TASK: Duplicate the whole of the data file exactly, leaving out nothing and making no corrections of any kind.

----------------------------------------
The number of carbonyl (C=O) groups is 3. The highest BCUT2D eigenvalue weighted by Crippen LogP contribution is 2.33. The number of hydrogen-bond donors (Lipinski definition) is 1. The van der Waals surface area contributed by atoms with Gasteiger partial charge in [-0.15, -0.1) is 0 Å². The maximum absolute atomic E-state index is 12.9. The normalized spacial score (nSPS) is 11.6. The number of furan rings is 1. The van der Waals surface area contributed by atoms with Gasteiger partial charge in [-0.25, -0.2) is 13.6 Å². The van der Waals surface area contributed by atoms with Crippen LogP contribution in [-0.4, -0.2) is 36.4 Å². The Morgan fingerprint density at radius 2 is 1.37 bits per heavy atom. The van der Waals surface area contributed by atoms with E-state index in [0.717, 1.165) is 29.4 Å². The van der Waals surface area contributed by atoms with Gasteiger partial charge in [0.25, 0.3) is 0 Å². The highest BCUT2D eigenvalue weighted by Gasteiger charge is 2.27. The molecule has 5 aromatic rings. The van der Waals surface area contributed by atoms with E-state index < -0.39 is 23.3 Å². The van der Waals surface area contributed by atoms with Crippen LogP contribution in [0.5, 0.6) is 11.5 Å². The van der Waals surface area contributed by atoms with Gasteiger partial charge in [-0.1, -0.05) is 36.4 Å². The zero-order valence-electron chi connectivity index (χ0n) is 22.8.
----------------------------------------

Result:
The number of carbonyl (C=O) groups is 3. The highest BCUT2D eigenvalue weighted by Crippen LogP contribution is 2.33. The number of hydrogen-bond donors (Lipinski definition) is 1. The van der Waals surface area contributed by atoms with Gasteiger partial charge in [-0.15, -0.1) is 0 Å². The maximum absolute atomic E-state index is 12.9. The normalized spacial score (nSPS) is 11.6. The number of furan rings is 1. The van der Waals surface area contributed by atoms with Gasteiger partial charge in [-0.25, -0.2) is 13.6 Å². The van der Waals surface area contributed by atoms with Crippen LogP contribution in [-0.4, -0.2) is 36.4 Å². The Morgan fingerprint density at radius 2 is 1.37 bits per heavy atom. The van der Waals surface area contributed by atoms with E-state index in [0.717, 1.165) is 29.4 Å². The van der Waals surface area contributed by atoms with Gasteiger partial charge in [0.25, 0.3) is 0 Å². The highest BCUT2D eigenvalue weighted by Gasteiger charge is 2.27. The molecule has 5 aromatic rings. The van der Waals surface area contributed by atoms with E-state index < -0.39 is 23.3 Å². The van der Waals surface area contributed by atoms with Crippen LogP contribution in [0.5, 0.6) is 11.5 Å². The van der Waals surface area contributed by atoms with Gasteiger partial charge in [-0.1, -0.05) is 36.4 Å². The zero-order valence-electron chi connectivity index (χ0n) is 22.8.